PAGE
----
BHAGWANT RAO Vs. VISHWAS RAO
LAWS(SC)-1960-1-18
SUPREME COURT OF INDIA (FROM: BOMBAY)
Decided on January 12,1960

BHAGWANT RAO Appellant
VERSUS
VISHWAS RAO Respondents




JUDGEMENT

- (1.)This is an appeal on a certificate granted by the High Court of Nagpur under clause (c) of Article 133 (1) of the Constitution to the effect that the case is a fit one for appeal to this Court. It raises some important questions as to the right of the revenue authorities of the State Government concerned, to resume certain lands which are known as "patel ki huq inam" lands situate in what was previously known as the ceded area of Berar. The plaintiff Bhagwantrao Shivaji Patel (Bhagwantrao, to give his short name) is the appellant before us. Vishwasrao Patel, who was defendant No. 2 in the suit, is now respondent No. 1. Originally, the Provincial Government of the Central Provinces and Berar was defendant No. 1, and now the State of Bombay is respondent No. 2 before us. Formerely, the lands in suit lay within the province of Central Provinces and Berar; later they fell within the State of Madhya Pradesh, and now they are in Bombay.
(2.)The relevant facts which have given rise to the appeal may now be shortly stated. The lands in suit were comprised in six survey numbers stated in paragraph one of the plaint. They lay in village Nawabag, a jagir village, of Ellichpur (now called Achalpur) taiuq of Berar, and we shall hereinafter give some more details of that jagir. In that village there were four families of Patels some members of which held the Patel's office in rotation of ten years each. These four families went by the surnames of Dongre, Rokade, Raut and Ingle. We are concerned with the Rokade family. One Shivajirao of that family had two sons, called Amrit and Bhagwant. Bhagwant, as we know, is the appellant before us. Vishwasrao, respondent No. 1, is the son of Amrit. Shivajirao died sometime in 1886. His son Amrit died in 1920. In 1923 there was a partition between the appellant and respondent No. 1. The case of the appellant was that as a result of this partition, the "patelki inam" lands were divided and the lands in suit were allotted to the share of the appellant. When Shivajirao was alive, he worked as patel; so did Amritrao in his turn. Lastly, Vishwasrao also worked as patel. In 1935 a special officer was appointed by Government to prepare a record of rights of the jagir village of Nawabag. This officer submitted a report on which certain enquiries were made. As a result of these enquiries it was held that the appellant was not entitled to hold the "patelki inam" lands which were given as emoluments of his office to the working patel from the Rokade family. It was ordered by the Deputy Commissioner that the lands in possession of the appellant should be resumed and regranted to the working patel, viz. respondent No. 1. The appellant appealed against this order. The Commissioner of Berar set aside the order of eviction, but maintained the status quo pending final orders of Government. Ultimately, on December 19, 1941, the financial Commissioner held that the person actually working as patel was entitled to receive the full emoluments of his office, and revenue officers had consistently refused to admit any claims to shares in patelki emoluments. Accordingly, he set aside the order of the Commissioner and restored that of the Deputy Commissioner. Thereupon, the appellant brought his suit in 1942 in which he claimed that the Government had no jurisdiction or authority to resume and regrant the lands to respondent No. 1 and the orders passed by the revenue authorities concerned were null and void. The appellant asked for possession and mesne profits. By a subsequent amendment of the plaint, the appellant alleged that at least two of the plots, 2 /1A and 9/1A, had ceased to be "patelki inam" lands and were private property of the family. Therefore, in any view of the matter, Government had no right to resume these two plots. His claim with regard to these plots was alternatively placed on a somewhat different footing and we shall, in due course, consider that claim.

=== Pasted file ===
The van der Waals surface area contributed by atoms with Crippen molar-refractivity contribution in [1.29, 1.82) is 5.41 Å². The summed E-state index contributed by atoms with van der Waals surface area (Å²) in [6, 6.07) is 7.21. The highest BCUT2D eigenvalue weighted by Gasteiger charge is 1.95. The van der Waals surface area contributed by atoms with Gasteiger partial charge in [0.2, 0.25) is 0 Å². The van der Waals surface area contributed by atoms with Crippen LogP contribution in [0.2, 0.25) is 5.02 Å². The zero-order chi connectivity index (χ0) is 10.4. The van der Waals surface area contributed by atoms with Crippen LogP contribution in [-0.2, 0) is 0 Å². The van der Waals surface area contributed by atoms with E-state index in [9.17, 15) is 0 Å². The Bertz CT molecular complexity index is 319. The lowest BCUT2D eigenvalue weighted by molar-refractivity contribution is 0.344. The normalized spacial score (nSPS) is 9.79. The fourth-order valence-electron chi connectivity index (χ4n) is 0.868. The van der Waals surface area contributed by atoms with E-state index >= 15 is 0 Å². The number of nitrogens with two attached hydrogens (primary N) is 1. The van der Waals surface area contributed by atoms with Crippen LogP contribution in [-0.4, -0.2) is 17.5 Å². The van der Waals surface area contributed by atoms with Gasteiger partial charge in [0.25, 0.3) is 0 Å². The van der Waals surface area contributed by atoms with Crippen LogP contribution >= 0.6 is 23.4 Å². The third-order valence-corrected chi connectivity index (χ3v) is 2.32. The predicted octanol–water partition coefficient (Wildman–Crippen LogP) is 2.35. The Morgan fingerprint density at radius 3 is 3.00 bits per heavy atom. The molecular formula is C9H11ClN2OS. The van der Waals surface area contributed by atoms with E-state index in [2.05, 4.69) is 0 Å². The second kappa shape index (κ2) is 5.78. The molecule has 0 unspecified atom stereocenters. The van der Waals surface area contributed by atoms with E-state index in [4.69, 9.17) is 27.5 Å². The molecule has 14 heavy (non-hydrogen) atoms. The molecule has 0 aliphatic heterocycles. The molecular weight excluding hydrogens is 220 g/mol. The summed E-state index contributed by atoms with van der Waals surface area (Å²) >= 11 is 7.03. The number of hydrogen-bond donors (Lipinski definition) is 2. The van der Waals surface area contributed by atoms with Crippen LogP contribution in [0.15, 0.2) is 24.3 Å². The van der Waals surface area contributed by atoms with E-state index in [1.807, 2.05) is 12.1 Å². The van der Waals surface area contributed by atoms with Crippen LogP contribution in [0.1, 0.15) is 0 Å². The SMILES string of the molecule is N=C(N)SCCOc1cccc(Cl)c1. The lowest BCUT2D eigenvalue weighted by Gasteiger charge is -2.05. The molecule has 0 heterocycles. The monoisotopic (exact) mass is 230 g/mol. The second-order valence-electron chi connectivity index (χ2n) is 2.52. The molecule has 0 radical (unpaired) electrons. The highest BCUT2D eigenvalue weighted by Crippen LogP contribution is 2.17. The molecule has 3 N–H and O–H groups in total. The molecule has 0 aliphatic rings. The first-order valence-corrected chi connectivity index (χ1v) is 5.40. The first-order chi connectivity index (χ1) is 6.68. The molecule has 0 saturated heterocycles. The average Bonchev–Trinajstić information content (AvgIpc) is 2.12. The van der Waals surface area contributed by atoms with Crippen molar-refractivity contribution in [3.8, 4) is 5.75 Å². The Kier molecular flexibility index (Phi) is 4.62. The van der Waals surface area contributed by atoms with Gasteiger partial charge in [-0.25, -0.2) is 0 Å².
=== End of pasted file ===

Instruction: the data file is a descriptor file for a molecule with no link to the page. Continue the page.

(3.)The suit was dismissed by the trial Judge, but on appeal by the present appellant the learned Additional District Judge of Amraoti decreed the suit. There was a second appeal to the High Court of Nagpur which allowed the appeal, set aside the decree of the lower appellate court, and restored that of the trial Judge. The High Court substantially held that (1) the lands in suit were granted by the then sovereign authority by way of remuneration of emoluments for services to be rendered by the patel and the grant was recognised as a service inam, by the British Government, and (2) it was open to the revenue authorities to resume and regrant the lands in accordance with the provisions of the Patels and Patwaris Law, 1900 in force in Berar and S. 190 of the Berar Land Revenue Code, 1928. Thereafter, the appellant applied for and obtained a certificate from the High Court and the present appeal has been brought pursuant to that certificate.
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